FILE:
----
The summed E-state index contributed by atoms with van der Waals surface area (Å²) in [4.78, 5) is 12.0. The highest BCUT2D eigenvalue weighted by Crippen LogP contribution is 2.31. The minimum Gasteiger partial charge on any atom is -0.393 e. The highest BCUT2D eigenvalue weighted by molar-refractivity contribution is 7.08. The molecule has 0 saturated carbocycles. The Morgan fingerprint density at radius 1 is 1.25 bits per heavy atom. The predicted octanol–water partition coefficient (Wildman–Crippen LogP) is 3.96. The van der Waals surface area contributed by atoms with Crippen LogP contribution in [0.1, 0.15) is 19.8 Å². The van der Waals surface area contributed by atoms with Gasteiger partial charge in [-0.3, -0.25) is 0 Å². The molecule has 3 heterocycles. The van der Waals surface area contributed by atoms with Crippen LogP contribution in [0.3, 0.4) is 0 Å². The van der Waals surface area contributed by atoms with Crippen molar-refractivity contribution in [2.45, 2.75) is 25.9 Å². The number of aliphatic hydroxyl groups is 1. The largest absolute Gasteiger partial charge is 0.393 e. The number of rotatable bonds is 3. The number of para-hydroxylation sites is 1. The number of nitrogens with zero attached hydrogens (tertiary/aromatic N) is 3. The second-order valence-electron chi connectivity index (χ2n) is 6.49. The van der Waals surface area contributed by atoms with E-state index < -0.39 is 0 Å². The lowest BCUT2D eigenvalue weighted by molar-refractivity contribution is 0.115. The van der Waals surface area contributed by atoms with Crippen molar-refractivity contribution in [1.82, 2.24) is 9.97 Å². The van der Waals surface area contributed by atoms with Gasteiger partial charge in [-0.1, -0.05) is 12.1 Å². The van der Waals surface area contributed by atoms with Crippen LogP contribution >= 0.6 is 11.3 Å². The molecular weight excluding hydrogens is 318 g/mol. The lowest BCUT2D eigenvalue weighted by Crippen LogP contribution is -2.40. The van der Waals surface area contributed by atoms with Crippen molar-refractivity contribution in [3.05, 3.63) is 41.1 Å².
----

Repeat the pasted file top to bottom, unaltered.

The summed E-state index contributed by atoms with van der Waals surface area (Å²) in [4.78, 5) is 12.0. The highest BCUT2D eigenvalue weighted by Crippen LogP contribution is 2.31. The minimum Gasteiger partial charge on any atom is -0.393 e. The highest BCUT2D eigenvalue weighted by molar-refractivity contribution is 7.08. The molecule has 0 saturated carbocycles. The Morgan fingerprint density at radius 1 is 1.25 bits per heavy atom. The predicted octanol–water partition coefficient (Wildman–Crippen LogP) is 3.96. The van der Waals surface area contributed by atoms with Crippen LogP contribution in [0.1, 0.15) is 19.8 Å². The van der Waals surface area contributed by atoms with Gasteiger partial charge in [-0.3, -0.25) is 0 Å². The molecule has 3 heterocycles. The van der Waals surface area contributed by atoms with Crippen LogP contribution in [0.3, 0.4) is 0 Å². The van der Waals surface area contributed by atoms with Crippen molar-refractivity contribution in [2.45, 2.75) is 25.9 Å². The number of aliphatic hydroxyl groups is 1. The largest absolute Gasteiger partial charge is 0.393 e. The number of rotatable bonds is 3. The number of para-hydroxylation sites is 1. The number of nitrogens with zero attached hydrogens (tertiary/aromatic N) is 3. The second-order valence-electron chi connectivity index (χ2n) is 6.49. The van der Waals surface area contributed by atoms with E-state index < -0.39 is 0 Å². The lowest BCUT2D eigenvalue weighted by molar-refractivity contribution is 0.115. The van der Waals surface area contributed by atoms with Crippen molar-refractivity contribution in [1.82, 2.24) is 9.97 Å². The van der Waals surface area contributed by atoms with Gasteiger partial charge in [-0.1, -0.05) is 12.1 Å². The van der Waals surface area contributed by atoms with Crippen LogP contribution >= 0.6 is 11.3 Å². The molecular weight excluding hydrogens is 318 g/mol. The lowest BCUT2D eigenvalue weighted by Crippen LogP contribution is -2.40. The van der Waals surface area contributed by atoms with Crippen molar-refractivity contribution in [3.05, 3.63) is 41.1 Å².